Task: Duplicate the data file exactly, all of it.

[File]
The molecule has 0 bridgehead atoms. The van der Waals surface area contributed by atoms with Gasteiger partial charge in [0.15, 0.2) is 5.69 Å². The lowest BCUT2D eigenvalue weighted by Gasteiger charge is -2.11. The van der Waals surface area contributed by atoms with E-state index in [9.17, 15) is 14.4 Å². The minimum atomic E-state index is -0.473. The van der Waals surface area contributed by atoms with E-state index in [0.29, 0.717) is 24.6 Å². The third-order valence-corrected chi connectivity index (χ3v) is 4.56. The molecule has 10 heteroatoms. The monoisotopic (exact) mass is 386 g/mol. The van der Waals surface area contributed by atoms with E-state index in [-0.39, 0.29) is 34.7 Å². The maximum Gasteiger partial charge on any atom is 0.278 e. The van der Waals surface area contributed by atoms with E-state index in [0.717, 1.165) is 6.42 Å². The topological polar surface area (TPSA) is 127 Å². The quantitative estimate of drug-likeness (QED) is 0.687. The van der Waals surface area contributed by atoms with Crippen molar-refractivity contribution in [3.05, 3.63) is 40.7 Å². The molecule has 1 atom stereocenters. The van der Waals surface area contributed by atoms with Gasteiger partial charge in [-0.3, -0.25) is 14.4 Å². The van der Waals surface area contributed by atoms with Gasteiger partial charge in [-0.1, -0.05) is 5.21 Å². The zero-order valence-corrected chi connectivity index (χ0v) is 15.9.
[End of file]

The molecule has 0 bridgehead atoms. The van der Waals surface area contributed by atoms with Gasteiger partial charge in [0.15, 0.2) is 5.69 Å². The lowest BCUT2D eigenvalue weighted by Gasteiger charge is -2.11. The van der Waals surface area contributed by atoms with E-state index in [9.17, 15) is 14.4 Å². The minimum atomic E-state index is -0.473. The van der Waals surface area contributed by atoms with E-state index in [0.29, 0.717) is 24.6 Å². The third-order valence-corrected chi connectivity index (χ3v) is 4.56. The molecule has 10 heteroatoms. The monoisotopic (exact) mass is 386 g/mol. The van der Waals surface area contributed by atoms with E-state index in [-0.39, 0.29) is 34.7 Å². The maximum Gasteiger partial charge on any atom is 0.278 e. The van der Waals surface area contributed by atoms with E-state index in [0.717, 1.165) is 6.42 Å². The topological polar surface area (TPSA) is 127 Å². The quantitative estimate of drug-likeness (QED) is 0.687. The van der Waals surface area contributed by atoms with Crippen molar-refractivity contribution in [3.05, 3.63) is 40.7 Å². The molecule has 1 atom stereocenters. The van der Waals surface area contributed by atoms with Gasteiger partial charge in [-0.3, -0.25) is 14.4 Å². The van der Waals surface area contributed by atoms with Gasteiger partial charge in [-0.1, -0.05) is 5.21 Å². The zero-order valence-corrected chi connectivity index (χ0v) is 15.9.